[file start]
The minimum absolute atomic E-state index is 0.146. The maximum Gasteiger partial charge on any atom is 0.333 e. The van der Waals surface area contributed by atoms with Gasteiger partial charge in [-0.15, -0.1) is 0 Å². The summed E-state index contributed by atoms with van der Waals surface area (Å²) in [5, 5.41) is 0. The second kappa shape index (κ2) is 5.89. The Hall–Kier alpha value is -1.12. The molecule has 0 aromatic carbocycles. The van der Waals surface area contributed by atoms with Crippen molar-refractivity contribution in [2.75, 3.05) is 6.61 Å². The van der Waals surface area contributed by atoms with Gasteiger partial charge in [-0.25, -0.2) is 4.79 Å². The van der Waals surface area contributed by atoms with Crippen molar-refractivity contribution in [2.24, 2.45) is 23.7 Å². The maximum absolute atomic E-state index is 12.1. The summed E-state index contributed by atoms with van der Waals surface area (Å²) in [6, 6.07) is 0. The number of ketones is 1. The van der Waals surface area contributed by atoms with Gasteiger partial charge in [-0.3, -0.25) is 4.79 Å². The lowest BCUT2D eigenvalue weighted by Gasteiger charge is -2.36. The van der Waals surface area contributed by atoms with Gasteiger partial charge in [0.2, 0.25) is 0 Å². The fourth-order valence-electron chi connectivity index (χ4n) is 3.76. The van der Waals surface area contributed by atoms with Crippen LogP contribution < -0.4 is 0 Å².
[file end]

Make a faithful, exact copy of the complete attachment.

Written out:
The minimum absolute atomic E-state index is 0.146. The maximum Gasteiger partial charge on any atom is 0.333 e. The van der Waals surface area contributed by atoms with Gasteiger partial charge in [-0.15, -0.1) is 0 Å². The summed E-state index contributed by atoms with van der Waals surface area (Å²) in [5, 5.41) is 0. The second kappa shape index (κ2) is 5.89. The Hall–Kier alpha value is -1.12. The molecule has 0 aromatic carbocycles. The van der Waals surface area contributed by atoms with Crippen molar-refractivity contribution in [2.75, 3.05) is 6.61 Å². The van der Waals surface area contributed by atoms with Gasteiger partial charge in [-0.25, -0.2) is 4.79 Å². The van der Waals surface area contributed by atoms with Crippen molar-refractivity contribution in [2.24, 2.45) is 23.7 Å². The maximum absolute atomic E-state index is 12.1. The summed E-state index contributed by atoms with van der Waals surface area (Å²) in [6, 6.07) is 0. The number of ketones is 1. The van der Waals surface area contributed by atoms with Gasteiger partial charge in [-0.3, -0.25) is 4.79 Å². The lowest BCUT2D eigenvalue weighted by Gasteiger charge is -2.36. The van der Waals surface area contributed by atoms with Gasteiger partial charge in [0.2, 0.25) is 0 Å². The fourth-order valence-electron chi connectivity index (χ4n) is 3.76. The van der Waals surface area contributed by atoms with Crippen LogP contribution < -0.4 is 0 Å².